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Contact the President’s Space Commission

Contact the President’s Space Commission
Chris Carberry
Political Director, Mars Society
Feb. 27, 2004

For further information about the Mars Society, visit our website at

Those who have not contacted the President’s Commission on Implementation of U.S.
Space Exploration Policy, should do so soon.  We need to make sure they hear
our message loud and clear.  They can be contacted at

The message that we want to convey goes as follows (Thanks to Lyle Kelly of the
Ohio chapter for putting these points together):

1. THE GOAL — MARS BY 2020. We
heartily welcome the stated purpose of the human exploration of space. We believe
that our destination should be Mars, and that we should aim to get there by 2020.

2. ONGOING INDEPENDENT CONSULTATION AND REVIEW. We believe that a panel of competent
reviewers independent of NASA and its contractors will be vital to sustain the effort
long-term with minimal political add-ons and minimal organizational (inter-agency
and intra-agency) conflict.

3. DEVELOP FOR MARS. We can lower costs, and accelerate development progress, by
committing to a coherent mission architecture across all destinations. We urge that
the focus of technology development be human missions to Mars, with appropriate
adaptations for work on the Moon.

4. MODEST COST. We believe this can be accomplished with very modest expenditures,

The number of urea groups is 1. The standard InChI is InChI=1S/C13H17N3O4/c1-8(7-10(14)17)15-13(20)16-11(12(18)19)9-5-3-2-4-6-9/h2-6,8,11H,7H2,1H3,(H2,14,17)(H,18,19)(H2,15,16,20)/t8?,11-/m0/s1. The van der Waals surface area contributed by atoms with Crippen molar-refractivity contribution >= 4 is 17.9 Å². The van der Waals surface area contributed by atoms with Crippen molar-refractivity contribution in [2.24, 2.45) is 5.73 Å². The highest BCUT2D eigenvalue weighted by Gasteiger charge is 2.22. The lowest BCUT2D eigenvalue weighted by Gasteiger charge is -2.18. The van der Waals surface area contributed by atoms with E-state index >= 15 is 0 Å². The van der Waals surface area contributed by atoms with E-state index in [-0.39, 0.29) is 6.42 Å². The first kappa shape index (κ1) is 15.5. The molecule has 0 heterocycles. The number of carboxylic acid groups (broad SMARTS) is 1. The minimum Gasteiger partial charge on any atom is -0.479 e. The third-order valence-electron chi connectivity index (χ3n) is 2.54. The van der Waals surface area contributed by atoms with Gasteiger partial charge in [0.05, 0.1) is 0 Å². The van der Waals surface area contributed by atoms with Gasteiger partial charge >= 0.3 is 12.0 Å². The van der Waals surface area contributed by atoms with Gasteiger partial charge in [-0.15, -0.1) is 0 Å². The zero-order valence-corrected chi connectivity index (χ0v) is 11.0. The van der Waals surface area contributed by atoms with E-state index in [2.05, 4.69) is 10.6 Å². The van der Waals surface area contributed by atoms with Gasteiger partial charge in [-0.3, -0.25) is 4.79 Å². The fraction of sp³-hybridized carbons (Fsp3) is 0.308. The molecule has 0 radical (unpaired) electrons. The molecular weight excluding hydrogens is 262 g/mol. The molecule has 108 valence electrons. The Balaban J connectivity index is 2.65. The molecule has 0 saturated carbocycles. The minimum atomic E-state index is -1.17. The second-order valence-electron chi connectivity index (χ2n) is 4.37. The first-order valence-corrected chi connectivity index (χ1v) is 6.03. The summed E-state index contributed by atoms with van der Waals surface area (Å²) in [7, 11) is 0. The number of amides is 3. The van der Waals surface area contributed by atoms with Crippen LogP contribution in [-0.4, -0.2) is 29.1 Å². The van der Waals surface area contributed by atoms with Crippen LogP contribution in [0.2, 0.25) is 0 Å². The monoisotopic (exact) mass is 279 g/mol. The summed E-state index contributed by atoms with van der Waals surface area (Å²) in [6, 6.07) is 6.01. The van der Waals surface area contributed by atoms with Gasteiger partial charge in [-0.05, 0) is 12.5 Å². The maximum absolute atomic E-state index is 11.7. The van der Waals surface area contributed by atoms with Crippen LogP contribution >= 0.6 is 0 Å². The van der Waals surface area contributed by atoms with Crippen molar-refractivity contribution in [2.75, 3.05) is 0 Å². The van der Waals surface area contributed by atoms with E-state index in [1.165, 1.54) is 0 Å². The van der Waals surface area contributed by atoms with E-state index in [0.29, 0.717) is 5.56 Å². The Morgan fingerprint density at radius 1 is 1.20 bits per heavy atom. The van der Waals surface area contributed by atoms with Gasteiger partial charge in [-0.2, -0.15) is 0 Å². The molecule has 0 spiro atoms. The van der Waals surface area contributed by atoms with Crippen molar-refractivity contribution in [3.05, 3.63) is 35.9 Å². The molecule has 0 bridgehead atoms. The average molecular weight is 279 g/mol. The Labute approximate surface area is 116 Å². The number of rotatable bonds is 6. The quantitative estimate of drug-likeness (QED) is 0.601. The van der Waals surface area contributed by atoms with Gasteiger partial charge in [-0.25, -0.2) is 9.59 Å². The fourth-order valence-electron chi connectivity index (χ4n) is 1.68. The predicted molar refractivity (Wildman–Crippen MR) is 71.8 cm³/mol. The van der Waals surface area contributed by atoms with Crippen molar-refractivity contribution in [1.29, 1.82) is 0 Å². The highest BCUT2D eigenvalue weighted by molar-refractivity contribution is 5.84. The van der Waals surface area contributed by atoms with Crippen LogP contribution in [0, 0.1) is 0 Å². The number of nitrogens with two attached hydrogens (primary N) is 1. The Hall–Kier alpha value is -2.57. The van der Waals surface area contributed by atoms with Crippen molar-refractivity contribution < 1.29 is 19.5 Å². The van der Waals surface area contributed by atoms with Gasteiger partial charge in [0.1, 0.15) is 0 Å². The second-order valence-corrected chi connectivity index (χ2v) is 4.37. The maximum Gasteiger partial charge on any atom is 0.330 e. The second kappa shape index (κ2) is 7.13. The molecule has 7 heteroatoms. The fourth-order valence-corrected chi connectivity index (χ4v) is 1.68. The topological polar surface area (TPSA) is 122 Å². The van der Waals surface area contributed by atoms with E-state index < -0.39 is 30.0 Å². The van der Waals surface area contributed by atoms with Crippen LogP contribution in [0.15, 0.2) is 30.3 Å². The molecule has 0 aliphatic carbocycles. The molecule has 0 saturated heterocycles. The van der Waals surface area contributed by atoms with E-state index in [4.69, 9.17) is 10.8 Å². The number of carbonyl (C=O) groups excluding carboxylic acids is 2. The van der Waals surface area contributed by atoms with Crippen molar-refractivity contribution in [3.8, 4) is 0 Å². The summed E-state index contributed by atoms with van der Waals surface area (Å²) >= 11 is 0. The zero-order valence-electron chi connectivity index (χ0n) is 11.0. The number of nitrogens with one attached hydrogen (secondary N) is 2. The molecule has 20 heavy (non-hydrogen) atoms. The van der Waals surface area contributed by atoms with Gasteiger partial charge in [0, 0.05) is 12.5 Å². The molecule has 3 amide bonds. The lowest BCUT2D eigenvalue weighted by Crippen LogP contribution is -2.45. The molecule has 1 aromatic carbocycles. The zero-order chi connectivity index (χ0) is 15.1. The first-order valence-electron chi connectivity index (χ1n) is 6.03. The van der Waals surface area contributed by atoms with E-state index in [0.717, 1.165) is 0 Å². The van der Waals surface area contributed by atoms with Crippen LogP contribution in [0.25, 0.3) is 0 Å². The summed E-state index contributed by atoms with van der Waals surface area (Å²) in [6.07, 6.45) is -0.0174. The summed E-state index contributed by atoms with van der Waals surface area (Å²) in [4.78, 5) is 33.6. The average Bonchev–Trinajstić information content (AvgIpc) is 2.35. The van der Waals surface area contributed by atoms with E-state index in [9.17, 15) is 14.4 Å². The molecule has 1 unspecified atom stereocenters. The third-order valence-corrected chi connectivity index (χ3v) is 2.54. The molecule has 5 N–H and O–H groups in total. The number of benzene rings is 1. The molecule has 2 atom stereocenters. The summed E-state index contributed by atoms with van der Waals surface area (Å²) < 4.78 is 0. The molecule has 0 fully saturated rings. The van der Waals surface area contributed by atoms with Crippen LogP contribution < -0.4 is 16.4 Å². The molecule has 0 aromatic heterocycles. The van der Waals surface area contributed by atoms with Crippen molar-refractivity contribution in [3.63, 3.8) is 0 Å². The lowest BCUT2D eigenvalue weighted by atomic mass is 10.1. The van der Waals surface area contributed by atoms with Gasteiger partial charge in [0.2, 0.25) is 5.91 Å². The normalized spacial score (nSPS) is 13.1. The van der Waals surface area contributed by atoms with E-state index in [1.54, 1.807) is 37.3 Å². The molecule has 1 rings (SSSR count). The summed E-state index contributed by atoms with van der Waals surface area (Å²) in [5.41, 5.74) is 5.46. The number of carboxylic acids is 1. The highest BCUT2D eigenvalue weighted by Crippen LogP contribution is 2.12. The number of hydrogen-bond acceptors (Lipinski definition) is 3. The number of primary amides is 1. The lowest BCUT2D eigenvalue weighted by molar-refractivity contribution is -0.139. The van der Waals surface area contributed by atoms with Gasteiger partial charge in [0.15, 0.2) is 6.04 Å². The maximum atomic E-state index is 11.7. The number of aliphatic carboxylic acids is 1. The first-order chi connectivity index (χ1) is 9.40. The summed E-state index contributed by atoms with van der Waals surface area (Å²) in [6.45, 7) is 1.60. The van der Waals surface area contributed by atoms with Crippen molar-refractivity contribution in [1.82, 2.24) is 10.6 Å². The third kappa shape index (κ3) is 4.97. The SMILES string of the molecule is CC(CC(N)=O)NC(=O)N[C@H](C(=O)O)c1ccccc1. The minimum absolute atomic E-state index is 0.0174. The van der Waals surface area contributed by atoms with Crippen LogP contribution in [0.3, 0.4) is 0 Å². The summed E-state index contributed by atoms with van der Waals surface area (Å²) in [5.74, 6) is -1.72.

as exemplified by the Mars Direct Plan ($30B) and by the original NASA Mars Reference
Mission plan ($55B). The vast sums floated by some commentators are irresponsible
and wrong.

5. TECHNOLOGY. We commend the re-directed investment of NASA resources into technology
development for human exploration. We especially endorse two technologies: (1) nuclear
power for Moon and Mars on-ground operations, and (2) in-situ resource utilization

6. ROBOTICS. We urge the inclusion of human exploration research requirements in
the design of robotic missions. This likely will require modifying missions already
in the pipeline for this decade.

7. HEAVY LIFT. We urge the production of heavy-lift boosters using existing technology
— the shuttle launch stack and/or modular medium- lift boosters. This saves aerospace
jobs, avoids or minimizes assembly in orbit, and greatly reduces overall cost and
schedule.  While we should plan for advances in propulsion systems, we do not
need to wait for upstream technologies to mature.

8. REGULATION. We believe in a strong role in space by private enterprise. We urge
Congress to reduce the regulatory burden on the commercial development, use and
enjoyment of space.

9. HUBBLE. We urge NASA to reverse immediately its decision to abandon the planned
upgrade and reboost of the Hubble Space Telescope. Hubble is one of the outstanding
examples of the need for, and benefits of, humans in space. The benefits far outweigh
the incremental cost.

If you have any questions, please do not hesitate to contact me.

ON TO MARS! Chris Carberry Political Director, The Mars Society

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